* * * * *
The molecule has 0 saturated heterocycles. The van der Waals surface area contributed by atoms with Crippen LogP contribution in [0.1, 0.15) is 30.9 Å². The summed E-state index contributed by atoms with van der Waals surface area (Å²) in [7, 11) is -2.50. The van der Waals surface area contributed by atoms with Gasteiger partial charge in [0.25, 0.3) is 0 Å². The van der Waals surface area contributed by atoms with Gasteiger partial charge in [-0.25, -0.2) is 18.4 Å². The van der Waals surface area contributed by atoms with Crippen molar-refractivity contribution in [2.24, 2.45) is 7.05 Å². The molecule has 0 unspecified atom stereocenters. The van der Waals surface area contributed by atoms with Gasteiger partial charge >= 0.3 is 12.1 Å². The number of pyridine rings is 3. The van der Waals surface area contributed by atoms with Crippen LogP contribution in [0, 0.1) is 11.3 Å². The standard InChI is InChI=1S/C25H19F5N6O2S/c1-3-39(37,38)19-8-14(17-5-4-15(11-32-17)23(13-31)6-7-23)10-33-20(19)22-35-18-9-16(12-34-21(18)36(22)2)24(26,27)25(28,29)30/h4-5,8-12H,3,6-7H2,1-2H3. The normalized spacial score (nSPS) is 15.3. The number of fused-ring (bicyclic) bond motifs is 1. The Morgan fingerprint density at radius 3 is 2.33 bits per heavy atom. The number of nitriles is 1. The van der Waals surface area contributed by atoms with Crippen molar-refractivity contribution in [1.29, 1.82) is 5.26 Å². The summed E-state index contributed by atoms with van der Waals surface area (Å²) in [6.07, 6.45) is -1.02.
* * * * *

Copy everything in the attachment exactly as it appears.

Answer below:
The molecule has 0 saturated heterocycles. The van der Waals surface area contributed by atoms with Crippen LogP contribution in [0.1, 0.15) is 30.9 Å². The summed E-state index contributed by atoms with van der Waals surface area (Å²) in [7, 11) is -2.50. The van der Waals surface area contributed by atoms with Gasteiger partial charge in [0.25, 0.3) is 0 Å². The van der Waals surface area contributed by atoms with Gasteiger partial charge in [-0.25, -0.2) is 18.4 Å². The van der Waals surface area contributed by atoms with Crippen molar-refractivity contribution in [2.24, 2.45) is 7.05 Å². The molecule has 0 unspecified atom stereocenters. The van der Waals surface area contributed by atoms with Gasteiger partial charge >= 0.3 is 12.1 Å². The number of pyridine rings is 3. The van der Waals surface area contributed by atoms with Crippen LogP contribution in [0, 0.1) is 11.3 Å². The standard InChI is InChI=1S/C25H19F5N6O2S/c1-3-39(37,38)19-8-14(17-5-4-15(11-32-17)23(13-31)6-7-23)10-33-20(19)22-35-18-9-16(12-34-21(18)36(22)2)24(26,27)25(28,29)30/h4-5,8-12H,3,6-7H2,1-2H3. The normalized spacial score (nSPS) is 15.3. The number of fused-ring (bicyclic) bond motifs is 1. The Morgan fingerprint density at radius 3 is 2.33 bits per heavy atom. The number of nitriles is 1. The van der Waals surface area contributed by atoms with Crippen molar-refractivity contribution in [1.29, 1.82) is 5.26 Å². The summed E-state index contributed by atoms with van der Waals surface area (Å²) in [6.07, 6.45) is -1.02.